We are a group of parents and carers of adults with autism in Haringey (including some with learning disabilities, mental health problems, epilepsy and other complex needs). Some of us have professional experience of health and social care; some are involved in voluntary organisations active in this field; all of us have personal experience of the difficulties of securing appropriate care and support for people with autism in Haringey. We have close links with Haringey Autism, the local branch of the National Autistic Society, with Haringey People First, which represents people with learning disabilities in the borough, and the Haringey Carers Forum.
In November 2013 we met with Haringey Council leader Claire Kober and representatives of the Haringey Clinical Commissioning Group because of concerns about threatened cuts to care packages that were aiming to drive down costs and risked putting painstakingly established care arrangements in jeopardy. We received some reassurances from Council and CCG leaders on these matters and agreed to continue to meet with a view to establishing a local ‘autism partnership board’ to improve provisions for people with autism in the borough. In the course of 2014, we appeared to be making some progress towards this goal.
In November, council officials cancelled a proposed meeting of the group at short notice, without making arrangements for another. Then, in the first week of December, some of our members discovered Haringey’s budget plans – and the drastic cuts they entailed. Neither the proposed cuts, nor the principle of ‘reablement’ which suddenly emerged as the central organising theme of the rationalisation of social care service, were raised at any of the autism working group meetings (or at meetings of the long-established Haringey Learning Disabilities Board, which some of our members also attend).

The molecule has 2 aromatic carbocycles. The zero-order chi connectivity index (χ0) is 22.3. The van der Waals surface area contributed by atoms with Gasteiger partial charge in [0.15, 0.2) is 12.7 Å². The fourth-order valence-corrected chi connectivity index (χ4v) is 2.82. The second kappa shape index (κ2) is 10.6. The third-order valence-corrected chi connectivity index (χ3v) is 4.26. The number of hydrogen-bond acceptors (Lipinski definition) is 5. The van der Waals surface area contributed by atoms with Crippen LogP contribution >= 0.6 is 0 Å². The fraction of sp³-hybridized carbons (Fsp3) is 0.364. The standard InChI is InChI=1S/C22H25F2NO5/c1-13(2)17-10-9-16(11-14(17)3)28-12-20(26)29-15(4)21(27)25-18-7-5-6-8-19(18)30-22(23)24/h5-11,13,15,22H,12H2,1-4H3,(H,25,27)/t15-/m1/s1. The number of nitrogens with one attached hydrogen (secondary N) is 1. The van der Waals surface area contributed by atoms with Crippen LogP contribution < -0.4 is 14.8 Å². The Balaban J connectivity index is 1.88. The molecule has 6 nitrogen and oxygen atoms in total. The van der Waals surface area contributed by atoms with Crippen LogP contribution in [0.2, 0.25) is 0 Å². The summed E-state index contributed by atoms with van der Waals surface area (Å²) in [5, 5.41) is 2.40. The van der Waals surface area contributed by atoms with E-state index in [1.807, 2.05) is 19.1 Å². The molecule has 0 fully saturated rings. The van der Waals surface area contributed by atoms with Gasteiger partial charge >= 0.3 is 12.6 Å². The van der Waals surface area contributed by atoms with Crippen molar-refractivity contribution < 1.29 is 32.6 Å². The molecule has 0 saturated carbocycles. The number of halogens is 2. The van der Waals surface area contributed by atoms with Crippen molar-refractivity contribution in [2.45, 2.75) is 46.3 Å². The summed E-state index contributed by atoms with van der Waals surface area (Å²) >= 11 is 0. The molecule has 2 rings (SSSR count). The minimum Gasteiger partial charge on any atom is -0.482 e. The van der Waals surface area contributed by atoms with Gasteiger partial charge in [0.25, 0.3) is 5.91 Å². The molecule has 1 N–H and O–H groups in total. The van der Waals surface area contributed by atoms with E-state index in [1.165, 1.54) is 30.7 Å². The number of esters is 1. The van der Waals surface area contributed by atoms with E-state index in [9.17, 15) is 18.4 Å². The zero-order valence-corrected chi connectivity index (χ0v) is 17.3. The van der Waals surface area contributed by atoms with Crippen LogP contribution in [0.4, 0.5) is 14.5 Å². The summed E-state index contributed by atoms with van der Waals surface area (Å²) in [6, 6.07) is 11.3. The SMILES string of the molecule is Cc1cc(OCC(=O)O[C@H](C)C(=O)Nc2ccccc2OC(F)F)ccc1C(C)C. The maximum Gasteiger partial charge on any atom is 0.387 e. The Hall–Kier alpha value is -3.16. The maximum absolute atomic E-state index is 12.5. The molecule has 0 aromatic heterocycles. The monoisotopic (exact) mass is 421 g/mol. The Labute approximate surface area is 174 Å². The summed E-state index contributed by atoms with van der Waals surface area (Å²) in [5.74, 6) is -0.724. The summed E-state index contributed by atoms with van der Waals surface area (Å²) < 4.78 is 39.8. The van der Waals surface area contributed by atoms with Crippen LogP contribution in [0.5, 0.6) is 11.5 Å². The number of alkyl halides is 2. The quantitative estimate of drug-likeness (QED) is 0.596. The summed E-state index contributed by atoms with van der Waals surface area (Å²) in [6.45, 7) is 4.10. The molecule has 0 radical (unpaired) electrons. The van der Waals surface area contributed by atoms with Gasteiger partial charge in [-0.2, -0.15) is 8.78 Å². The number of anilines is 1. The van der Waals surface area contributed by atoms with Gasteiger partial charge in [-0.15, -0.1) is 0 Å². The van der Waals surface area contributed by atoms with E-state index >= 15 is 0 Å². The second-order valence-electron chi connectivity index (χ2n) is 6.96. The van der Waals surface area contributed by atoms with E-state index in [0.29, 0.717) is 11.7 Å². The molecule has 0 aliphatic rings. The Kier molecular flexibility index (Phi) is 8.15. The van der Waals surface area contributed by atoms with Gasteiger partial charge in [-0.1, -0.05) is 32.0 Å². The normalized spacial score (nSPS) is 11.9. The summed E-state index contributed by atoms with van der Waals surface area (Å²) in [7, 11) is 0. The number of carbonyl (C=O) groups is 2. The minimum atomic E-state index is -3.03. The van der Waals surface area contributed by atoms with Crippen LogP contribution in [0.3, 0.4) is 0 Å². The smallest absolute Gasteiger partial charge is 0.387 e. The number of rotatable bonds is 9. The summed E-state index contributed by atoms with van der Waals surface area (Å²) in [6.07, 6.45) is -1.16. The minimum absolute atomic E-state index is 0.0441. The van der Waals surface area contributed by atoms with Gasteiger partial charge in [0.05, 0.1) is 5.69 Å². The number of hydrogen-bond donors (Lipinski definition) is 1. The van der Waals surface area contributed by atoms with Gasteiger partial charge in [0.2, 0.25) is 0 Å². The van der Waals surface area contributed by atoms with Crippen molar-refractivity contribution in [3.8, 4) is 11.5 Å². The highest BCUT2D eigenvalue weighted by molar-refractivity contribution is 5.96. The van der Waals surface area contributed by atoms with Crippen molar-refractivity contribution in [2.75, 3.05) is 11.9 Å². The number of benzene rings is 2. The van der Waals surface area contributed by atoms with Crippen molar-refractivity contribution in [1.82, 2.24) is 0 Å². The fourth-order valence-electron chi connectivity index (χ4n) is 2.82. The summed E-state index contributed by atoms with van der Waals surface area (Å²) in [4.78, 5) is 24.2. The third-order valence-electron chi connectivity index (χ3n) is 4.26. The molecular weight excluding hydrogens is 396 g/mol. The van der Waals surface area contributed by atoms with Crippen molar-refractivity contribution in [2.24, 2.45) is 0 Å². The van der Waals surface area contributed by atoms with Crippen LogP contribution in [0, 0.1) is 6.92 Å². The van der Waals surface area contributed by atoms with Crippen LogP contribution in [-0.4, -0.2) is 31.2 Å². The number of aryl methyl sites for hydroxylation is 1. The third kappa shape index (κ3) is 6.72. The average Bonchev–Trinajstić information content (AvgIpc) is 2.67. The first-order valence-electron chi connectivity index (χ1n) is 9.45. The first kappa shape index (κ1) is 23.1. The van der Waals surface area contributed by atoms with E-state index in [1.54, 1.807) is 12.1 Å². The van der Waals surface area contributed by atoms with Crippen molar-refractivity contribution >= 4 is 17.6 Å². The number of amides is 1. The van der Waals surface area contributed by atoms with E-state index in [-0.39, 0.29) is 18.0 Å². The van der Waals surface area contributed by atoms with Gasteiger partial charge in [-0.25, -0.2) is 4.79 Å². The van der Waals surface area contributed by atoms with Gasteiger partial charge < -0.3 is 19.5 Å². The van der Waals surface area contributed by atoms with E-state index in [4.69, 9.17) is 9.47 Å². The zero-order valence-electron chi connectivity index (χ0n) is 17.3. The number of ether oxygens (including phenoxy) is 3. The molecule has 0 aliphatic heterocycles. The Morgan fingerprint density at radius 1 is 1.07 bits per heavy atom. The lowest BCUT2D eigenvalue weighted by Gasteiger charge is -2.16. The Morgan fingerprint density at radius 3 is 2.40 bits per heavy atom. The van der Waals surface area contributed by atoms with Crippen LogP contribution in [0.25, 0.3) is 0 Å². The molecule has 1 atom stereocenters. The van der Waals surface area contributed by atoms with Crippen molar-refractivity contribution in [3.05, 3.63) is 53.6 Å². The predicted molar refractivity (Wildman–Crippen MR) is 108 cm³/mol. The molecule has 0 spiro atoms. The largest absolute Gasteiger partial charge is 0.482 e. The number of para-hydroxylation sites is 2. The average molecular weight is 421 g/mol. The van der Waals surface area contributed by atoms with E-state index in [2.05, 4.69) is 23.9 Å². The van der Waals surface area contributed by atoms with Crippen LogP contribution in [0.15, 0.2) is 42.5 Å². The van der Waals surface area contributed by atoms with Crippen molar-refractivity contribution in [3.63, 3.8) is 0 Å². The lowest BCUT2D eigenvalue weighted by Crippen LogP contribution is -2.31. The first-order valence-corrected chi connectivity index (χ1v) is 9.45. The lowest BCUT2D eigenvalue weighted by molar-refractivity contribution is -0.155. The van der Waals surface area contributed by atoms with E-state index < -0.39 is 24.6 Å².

Both the substance of Haringey’s plans and the manner in which they have been presented (and the derisory character of the consultation process) reveal that the spirit of partnership proclaimed by the Council leader has been sadly lacking in its treatment of the local autism community. In all these circumstances, the autism action group has stepped back from its involvement with the Council to pursue this campaign against cuts (SASH) which threaten to have devastating effects on individuals, families and carers in Haringey.